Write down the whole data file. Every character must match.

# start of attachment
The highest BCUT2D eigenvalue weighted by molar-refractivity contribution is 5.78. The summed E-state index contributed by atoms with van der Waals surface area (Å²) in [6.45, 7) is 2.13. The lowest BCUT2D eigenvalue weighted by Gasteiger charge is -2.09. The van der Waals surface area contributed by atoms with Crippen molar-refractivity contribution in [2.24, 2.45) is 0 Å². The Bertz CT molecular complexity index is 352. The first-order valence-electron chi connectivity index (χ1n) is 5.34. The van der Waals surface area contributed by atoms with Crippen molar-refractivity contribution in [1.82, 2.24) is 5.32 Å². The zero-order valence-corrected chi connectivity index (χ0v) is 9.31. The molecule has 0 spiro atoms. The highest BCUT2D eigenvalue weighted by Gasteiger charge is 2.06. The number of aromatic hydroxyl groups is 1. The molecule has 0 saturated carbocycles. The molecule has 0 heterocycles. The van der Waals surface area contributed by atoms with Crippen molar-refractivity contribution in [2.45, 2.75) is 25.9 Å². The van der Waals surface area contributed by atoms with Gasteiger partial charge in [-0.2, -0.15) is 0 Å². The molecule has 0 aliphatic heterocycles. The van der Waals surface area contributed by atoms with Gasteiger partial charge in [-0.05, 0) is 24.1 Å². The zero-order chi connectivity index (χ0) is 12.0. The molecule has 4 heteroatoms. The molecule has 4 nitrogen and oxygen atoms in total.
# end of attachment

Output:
The highest BCUT2D eigenvalue weighted by molar-refractivity contribution is 5.78. The summed E-state index contributed by atoms with van der Waals surface area (Å²) in [6.45, 7) is 2.13. The lowest BCUT2D eigenvalue weighted by Gasteiger charge is -2.09. The van der Waals surface area contributed by atoms with Crippen molar-refractivity contribution in [2.24, 2.45) is 0 Å². The Bertz CT molecular complexity index is 352. The first-order valence-electron chi connectivity index (χ1n) is 5.34. The van der Waals surface area contributed by atoms with Crippen molar-refractivity contribution in [1.82, 2.24) is 5.32 Å². The zero-order valence-corrected chi connectivity index (χ0v) is 9.31. The molecule has 0 spiro atoms. The highest BCUT2D eigenvalue weighted by Gasteiger charge is 2.06. The number of aromatic hydroxyl groups is 1. The molecule has 0 saturated carbocycles. The molecule has 0 heterocycles. The van der Waals surface area contributed by atoms with Crippen molar-refractivity contribution in [2.45, 2.75) is 25.9 Å². The van der Waals surface area contributed by atoms with Gasteiger partial charge in [-0.2, -0.15) is 0 Å². The molecule has 0 aliphatic heterocycles. The van der Waals surface area contributed by atoms with Gasteiger partial charge in [-0.05, 0) is 24.1 Å². The zero-order chi connectivity index (χ0) is 12.0. The molecule has 4 heteroatoms. The molecule has 4 nitrogen and oxygen atoms in total.